When did Bran Stark become the most relatable character on ‘Game of Thrones’?

Same, Bran. Same.
Image: Helen Sloan / HBO

Game of Thrones Season 8 has had no shortage of twists, good and bad. (Okay, mostly bad.) But the biggest one, in my book? 

Bran Stark, he of Three-Eyed Raven nonsense, emerging as the most relatable character in all of Westeros. 

No, really.

Up through Season 7, I was, like so many others, a Bran hater. I sighed theatrically whenever his scenes came up, I yelled at the TV as yet another kind-hearted Northerner sacrificed themselves for him, I took pleasure in dunking on him relentlessly

Bran Stark became the one character I could depend on anymore.

Then the fuckery of Season 8 came along, and none of the characters or storylines made sense anymore. Is that really where the Night King storyline was going all along? How did Brienne become the weepy girlfriend type? When did Tyrion get so stupid? How did Jon Snow get even stupider?

But through that fog of smoke, ash, narrative confusion, and improperly tuned TVs emerged a new constant.

Bran Stark became the one character I could depend on anymore to react reasonably to any of this, the one person I could still understand, the only one I had anything in common with. Because Bran Stark is so totally f*cking unbelievably over it, and these days, so am I.

The switch happened, for me, very early in the Season 8 premiere. Jon gives Bran an enthusiastic embrace, only to be met with a dead-eyed gaze that chills him to the bone. Maybe it’s just because I enjoy any opportunity to needle at Jon’s unearned confidence, but I found it hilarious

Bran may not be much of a talker these days, but when he does speak up, it’s usually to remind other characters that we’re working with a six-episode season here, people. “We don’t have time for all this!” he reminds Dany and Sansa when they’re making their tense introductions. “Now’s the time!” he prods when Sam hems and haws about revealing Jon’s true heritage. 

Otherwise, he spends his time engaging in the same stuff we fans do: eavesdropping on conversations about Westerosi politics, gazing meaningfully at characters destined for big twists, and telegraphing, with every barely restrained eyeroll, that he cannot believe the bullsh*t he is seeing unfold before his eyes.

His deadpan tone suggests he can’t muster up the energy to get involved. His indifference to social cues smacks of someone who’s past even pretending to care. His droopy eyelids say he’d rather be sleeping, and also that he might be on something. Right there with you, bro.

Bran’s single most relatable hour is the Battle of Winterfell. While everyone around him is down in the muck, screaming for their friends and fighting for their lives, coated in blood and snow and dragon poop, Bran takes a good long look at the confusingly shot, poorly lit mess around him, and decides to simply check the f*ck out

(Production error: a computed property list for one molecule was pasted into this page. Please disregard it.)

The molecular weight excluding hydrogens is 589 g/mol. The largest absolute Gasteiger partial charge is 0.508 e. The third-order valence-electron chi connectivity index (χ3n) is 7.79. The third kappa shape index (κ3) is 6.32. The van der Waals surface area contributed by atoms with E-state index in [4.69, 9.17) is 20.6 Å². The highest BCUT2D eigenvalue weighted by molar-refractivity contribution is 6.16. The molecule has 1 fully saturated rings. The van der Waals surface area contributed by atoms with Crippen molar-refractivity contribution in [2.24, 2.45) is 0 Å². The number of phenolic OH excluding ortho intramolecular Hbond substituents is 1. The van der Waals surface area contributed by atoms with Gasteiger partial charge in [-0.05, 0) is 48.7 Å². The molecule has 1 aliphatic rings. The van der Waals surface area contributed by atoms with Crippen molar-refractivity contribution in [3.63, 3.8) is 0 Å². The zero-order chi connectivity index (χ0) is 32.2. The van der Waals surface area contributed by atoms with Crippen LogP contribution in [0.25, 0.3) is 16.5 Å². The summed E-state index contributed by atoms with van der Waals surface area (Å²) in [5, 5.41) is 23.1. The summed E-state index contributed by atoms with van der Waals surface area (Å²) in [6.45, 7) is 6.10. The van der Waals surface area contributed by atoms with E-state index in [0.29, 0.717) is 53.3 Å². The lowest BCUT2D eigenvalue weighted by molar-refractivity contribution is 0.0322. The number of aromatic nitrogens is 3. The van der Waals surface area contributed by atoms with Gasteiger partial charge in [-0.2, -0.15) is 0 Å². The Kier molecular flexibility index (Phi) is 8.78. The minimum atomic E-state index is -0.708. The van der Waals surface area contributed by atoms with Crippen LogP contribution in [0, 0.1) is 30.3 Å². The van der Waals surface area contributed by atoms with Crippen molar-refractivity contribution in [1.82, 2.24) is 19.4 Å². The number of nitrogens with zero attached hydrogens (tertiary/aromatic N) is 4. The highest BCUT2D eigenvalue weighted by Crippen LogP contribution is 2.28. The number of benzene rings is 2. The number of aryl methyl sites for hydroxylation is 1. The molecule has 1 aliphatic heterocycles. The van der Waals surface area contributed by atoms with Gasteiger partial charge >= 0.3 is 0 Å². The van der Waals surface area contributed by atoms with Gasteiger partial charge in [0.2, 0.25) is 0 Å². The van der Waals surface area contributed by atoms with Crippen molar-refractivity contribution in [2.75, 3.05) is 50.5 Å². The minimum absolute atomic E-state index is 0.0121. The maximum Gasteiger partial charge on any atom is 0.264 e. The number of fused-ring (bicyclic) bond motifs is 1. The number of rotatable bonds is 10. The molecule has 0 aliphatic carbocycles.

“I’m going to go now,” he informs Theon, and the words are barely out of his mouth before he’s gone all milky-eyed. Our dude spends the rest of the episode flying around as a raven, knowing there’s not much he can do about any of it anyway. (Seriously, this is actor Isaac Hempstead-Wright’s explanation for Bran’s actions, or lack thereof, during the battle.)

He does come back for a few minutes to forgive Theon, which is very sweet of him. He also stares down the Night King, because not even Bran wants to miss Arya’s moment of glory

Season 8 Bran is a far cry from the adorable moppet we met in Season 1, but that’s because, as he will remind anyone who’ll listen, he isn’t Bran at all anymore. He’s the Three-Eyed Raven, and the Three-Eyed Raven’s perspective is wide and deep enough that he knew to give up on this particular HBO series a long time ago.

For the past couple of seasons, Bran, as the Three-Eyed Raven, has projected an extreme aloofness that bordered on smugness: Look at all these people getting all worked up about stuff that doesn’t actually matter. At the time, it came across as pretentious. Now, it reads as prescient. He was wise to tune out when he did, right as the series was beginning what seems to be an irreversible decline.

The me of a few seasons ago could never have predicted I’d be sitting here in 2019, writing an ode to Bran, boring Bran, as an audience-identification character. But the Three-Eyed Raven probably saw it all along in his visions. Like the old Three-Eyed Raven with the real Bran, this Bran has just been waiting for the rest of us to catch up to his level of DGAFness. In Season 8, I think I finally have. 

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